Shale Students Show Off What They Know

utica-shale-academy-logo_500x290Morning Journal News

By Steve Rappach

SALINEVILLE – Students at the Utica Shale Academy got a chance on Tuesday to show a crowd of people some of the industry skills they have learned.

Demonstrations in proper drilling and casing were presented at the academy’s classroom at Southern Local High School with board members from the academy, Southern Local and the academy’s sponsor, the Jefferson County Educational Service Center, on hand.

Brian Logue, a representative from Express Energy Services, made his third appearance as an instructor before the class Tuesday, and he has been excited with the students’ interest in the shale industry.

“I could probably employ them all if they graduated tomorrow,” Logue said. “The students are excellent. They pay attention. They’re into it too. We’re impressed with (the program).”

Among the demonstrations Logue conducted was one showing how to properly cement casings into the ground to prevent oil and gas from mixing with ground water, and he called upon two students to assist him during a demonstration.

One of those students, senior Austin Sadler, is one of only two to currently receive certifications in the Rig Pass for safety, the Drill Instructors’ Training, and the Well Controlled Certification, which are the three certifications students can currently receive.

Sadler credits the style of the curriculum, which allowed him to complete his work at his pace.

“For schooling and assignments, they’re all online, but they’re very challenging,” Sadler said. “Some of them are a little easier, but it’s all depending on the module you’re watching before you take the test. I love it, I think it’s a great work ethic for me because it’s all at your pace.”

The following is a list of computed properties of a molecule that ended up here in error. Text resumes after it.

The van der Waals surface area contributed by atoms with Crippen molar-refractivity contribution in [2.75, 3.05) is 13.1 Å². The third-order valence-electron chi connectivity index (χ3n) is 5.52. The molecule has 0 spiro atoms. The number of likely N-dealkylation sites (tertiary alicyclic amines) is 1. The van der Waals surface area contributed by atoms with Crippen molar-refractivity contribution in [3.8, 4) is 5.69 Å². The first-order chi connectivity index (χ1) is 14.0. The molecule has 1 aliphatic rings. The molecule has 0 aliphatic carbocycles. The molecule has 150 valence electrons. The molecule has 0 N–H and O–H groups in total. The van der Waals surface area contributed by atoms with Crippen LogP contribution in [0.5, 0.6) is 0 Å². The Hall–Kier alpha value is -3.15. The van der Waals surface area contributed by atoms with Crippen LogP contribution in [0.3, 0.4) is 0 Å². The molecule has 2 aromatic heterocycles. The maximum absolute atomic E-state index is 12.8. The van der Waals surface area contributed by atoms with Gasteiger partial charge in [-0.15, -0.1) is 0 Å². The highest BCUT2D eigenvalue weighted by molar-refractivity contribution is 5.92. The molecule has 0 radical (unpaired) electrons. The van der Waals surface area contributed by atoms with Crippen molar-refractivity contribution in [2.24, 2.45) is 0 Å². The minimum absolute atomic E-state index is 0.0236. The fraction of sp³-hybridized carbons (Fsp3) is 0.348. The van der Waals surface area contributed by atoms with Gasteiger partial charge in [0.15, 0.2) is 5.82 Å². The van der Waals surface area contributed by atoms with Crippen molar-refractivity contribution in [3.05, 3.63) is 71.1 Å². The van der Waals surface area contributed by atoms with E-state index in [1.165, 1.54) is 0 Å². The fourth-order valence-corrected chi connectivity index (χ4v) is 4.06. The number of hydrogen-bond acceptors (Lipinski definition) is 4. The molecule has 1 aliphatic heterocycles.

With his current success in the classroom along with what he’s learned from the course, the 17-year-old’s future appears to be bright as he looks to join Express Energy Services.

“As soon as I turn 18, I hope to intern at Express Energy,” Sadler said. “He (Logue) said he wants to get me into something, so hopefully it works out.”

“He’s graduating here in June, so he’s very employable,” Logue said. “We’re all interested, so there should be no problem in that.”

Academy director Eric Sampson has noticed growing interest in the academy, which currently has 43 students from grades nine through 12, since holding the first class back in September.

“When I knew I was going to be running this, and something new starts, you have ideas and plans that you want to make happen,” Sampson said. “We’ve far exceeded that. We really have, and I’m extremely pleased with the way things are going.”

Logue’s contribution to the academy, meanwhile, has been taken into consideration by the staff, and Logue was honored by the academy’s board members during a ceremony at the Riverside Roadhouse in Wellsville for his contributions to the classes.

“With Mr. Logue getting involved, it’s taken a good program and made it great,” Sampson said.

The academy, meanwhile, looks to continue its growth, and Logue hopes to continue to see the growth from other students who express interest in the shale industry.

“I’m glad that they started it because it takes young people to get into it,” Logue said. “A lot of it is for younger guys. You put the time in there, and you can put the years in there plus there’s money to be made.”

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